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FCC seeks comment on Cingular-AT&TWS waiver

Discussion in 'alt.cellular.verizon' started by Andrew Shepherd, Apr 9, 2004.

  1. Todd Allcock

    Todd Allcock Guest

    cinema@ku.edu (Andrew Shepherd) wrote in message news:<33e89561.0404102029.394ee46c@posting.google.com>...

    > Well, the Baby
    > Bells should be trusted about as far as any of them can be thrown -
    > which is not very far to say the least! Let us face it, the RBOCs
    > want nothing more than to stymie competition through the preservation
    > of their regulated regional monopolies. And Cingular-AT&TWS' (read:
    > SBC's & BellSouth's) request for waiver of the Cellular cross-interest
    > rule is just more of the Baby Bell same!


    While I agree with your points, as N9WOS pointed out, Cingular is by
    far the most "AMPS-friendly" of the national carriers. If someone had
    to be allowed to control both A&B blocks, you could certainly do worse
    than Cingular! ;-)

    Besides, while divesting spectrum is easy, divesting customers isn't-
    realistically those customers have little value to either company as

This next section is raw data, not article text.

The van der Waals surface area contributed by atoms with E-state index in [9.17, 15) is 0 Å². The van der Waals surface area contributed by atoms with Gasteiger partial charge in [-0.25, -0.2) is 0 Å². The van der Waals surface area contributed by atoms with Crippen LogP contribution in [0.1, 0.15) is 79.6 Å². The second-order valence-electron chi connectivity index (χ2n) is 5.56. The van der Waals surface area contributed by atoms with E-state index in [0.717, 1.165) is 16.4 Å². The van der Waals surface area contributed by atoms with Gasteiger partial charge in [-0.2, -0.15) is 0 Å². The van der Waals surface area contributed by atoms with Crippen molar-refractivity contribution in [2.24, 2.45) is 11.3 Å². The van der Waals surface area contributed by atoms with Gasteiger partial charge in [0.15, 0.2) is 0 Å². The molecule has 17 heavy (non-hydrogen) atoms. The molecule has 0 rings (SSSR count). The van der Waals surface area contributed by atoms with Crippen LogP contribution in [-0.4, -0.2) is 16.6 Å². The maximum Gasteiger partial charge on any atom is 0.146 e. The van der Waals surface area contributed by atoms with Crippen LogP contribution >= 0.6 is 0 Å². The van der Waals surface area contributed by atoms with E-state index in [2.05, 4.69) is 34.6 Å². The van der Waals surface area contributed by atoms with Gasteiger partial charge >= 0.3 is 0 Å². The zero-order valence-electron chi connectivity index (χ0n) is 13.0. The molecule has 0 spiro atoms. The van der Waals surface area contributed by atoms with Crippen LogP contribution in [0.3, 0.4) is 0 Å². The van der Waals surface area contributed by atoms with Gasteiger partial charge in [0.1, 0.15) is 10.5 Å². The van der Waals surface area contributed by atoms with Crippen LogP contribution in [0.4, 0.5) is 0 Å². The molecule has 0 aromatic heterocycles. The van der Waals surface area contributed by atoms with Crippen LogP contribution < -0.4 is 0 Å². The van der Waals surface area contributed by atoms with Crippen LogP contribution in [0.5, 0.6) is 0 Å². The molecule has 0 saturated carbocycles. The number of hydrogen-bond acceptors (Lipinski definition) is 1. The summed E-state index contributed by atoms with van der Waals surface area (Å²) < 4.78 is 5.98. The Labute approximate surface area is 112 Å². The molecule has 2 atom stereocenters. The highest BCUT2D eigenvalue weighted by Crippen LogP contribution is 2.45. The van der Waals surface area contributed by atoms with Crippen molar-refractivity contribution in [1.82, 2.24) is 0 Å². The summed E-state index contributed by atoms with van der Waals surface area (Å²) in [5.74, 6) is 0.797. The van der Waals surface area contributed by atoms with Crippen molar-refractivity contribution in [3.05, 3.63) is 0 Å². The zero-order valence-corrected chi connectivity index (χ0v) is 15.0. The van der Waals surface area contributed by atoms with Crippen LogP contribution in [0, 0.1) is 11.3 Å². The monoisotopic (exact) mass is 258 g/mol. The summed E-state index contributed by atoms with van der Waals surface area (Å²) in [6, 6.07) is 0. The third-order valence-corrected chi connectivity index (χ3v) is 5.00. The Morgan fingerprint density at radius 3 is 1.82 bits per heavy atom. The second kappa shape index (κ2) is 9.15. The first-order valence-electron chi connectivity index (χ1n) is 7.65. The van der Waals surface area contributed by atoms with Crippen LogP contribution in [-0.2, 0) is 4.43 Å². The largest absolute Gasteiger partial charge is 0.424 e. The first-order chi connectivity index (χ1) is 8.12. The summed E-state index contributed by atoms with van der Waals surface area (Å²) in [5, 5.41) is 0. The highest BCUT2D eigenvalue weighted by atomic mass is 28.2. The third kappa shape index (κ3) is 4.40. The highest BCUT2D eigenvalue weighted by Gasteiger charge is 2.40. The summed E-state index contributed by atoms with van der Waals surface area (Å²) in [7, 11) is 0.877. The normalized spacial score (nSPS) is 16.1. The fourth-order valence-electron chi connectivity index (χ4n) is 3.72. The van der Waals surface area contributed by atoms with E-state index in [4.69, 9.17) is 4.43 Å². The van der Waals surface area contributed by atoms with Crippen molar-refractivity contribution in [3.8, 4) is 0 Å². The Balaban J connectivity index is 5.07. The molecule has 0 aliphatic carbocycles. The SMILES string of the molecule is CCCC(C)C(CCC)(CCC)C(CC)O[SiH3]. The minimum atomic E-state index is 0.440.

an asset since they're all free agents when their contracts expire.

    The government realistically can't "give" Cingular customers to a
    competitor anymore than they could announce that starting tomorrow 1/2
    of McDonald's customers now "belong" to Arby's.

    Any spectrum divestiture should be handled like radio and TV station
    divestiture is handled (or, rather, WAS handled before those spectrum
    caps went away!)- give the company a reasonable period, say 12-24
    months to sell off the extra spectrum assets (with/without towers,
    equipment, customers, or whatever- the "sin" we're addressing is
    spectrum- anything else is between the buyer and the seller). If
    someone wants it bad enough they can buy it, or swap for it (i.e.
    Verizon might want 800MHz spectrum in a market they only have 1900MHz
    in and could swap their PCS spectrum for the extra Cingular cellular
    band.) If nobody buys the spectrum from Cingular by the deadline, it
    goes back for reauctioning.

    Also, divestiture isn't the only solution- the feds could instead
    force Cingular to commit to alternative, more creative, methods of
    fostering competition- forcing them to allow resellers, requiring
    "good faith" negotiations of wholesale airtime rates to those
    resellers as well as to competitors seeking roaming partners in those
    CSAs, etc.

    But a reasonable deadline spectrum-only divestiture or a
    PCS-for-cellular band swap would certainly work, satisfying both those
    who fear monopolist domination of 800MHz spectrum, and those who'd
    prefer a (primarily) free-market solution to the problem.
     



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